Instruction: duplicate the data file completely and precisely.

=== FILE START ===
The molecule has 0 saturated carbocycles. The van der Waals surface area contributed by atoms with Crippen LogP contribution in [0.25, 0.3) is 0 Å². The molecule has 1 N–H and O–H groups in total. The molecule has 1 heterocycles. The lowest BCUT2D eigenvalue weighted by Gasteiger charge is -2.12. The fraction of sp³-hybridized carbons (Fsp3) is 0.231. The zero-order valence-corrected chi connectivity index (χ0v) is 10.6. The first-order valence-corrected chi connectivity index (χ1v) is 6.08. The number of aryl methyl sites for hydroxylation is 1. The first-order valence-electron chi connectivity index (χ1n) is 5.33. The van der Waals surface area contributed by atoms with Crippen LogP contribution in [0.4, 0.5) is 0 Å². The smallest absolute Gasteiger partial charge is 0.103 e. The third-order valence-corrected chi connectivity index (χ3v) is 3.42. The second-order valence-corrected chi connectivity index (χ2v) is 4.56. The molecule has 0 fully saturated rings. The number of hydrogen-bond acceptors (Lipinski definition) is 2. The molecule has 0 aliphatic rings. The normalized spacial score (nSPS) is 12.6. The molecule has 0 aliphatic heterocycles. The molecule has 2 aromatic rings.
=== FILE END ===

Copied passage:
The molecule has 0 saturated carbocycles. The van der Waals surface area contributed by atoms with Crippen LogP contribution in [0.25, 0.3) is 0 Å². The molecule has 1 N–H and O–H groups in total. The molecule has 1 heterocycles. The lowest BCUT2D eigenvalue weighted by Gasteiger charge is -2.12. The fraction of sp³-hybridized carbons (Fsp3) is 0.231. The zero-order valence-corrected chi connectivity index (χ0v) is 10.6. The first-order valence-corrected chi connectivity index (χ1v) is 6.08. The number of aryl methyl sites for hydroxylation is 1. The first-order valence-electron chi connectivity index (χ1n) is 5.33. The van der Waals surface area contributed by atoms with Crippen LogP contribution in [0.4, 0.5) is 0 Å². The smallest absolute Gasteiger partial charge is 0.103 e. The third-order valence-corrected chi connectivity index (χ3v) is 3.42. The second-order valence-corrected chi connectivity index (χ2v) is 4.56. The molecule has 0 fully saturated rings. The number of hydrogen-bond acceptors (Lipinski definition) is 2. The molecule has 0 aliphatic rings. The normalized spacial score (nSPS) is 12.6. The molecule has 0 aliphatic heterocycles. The molecule has 2 aromatic rings.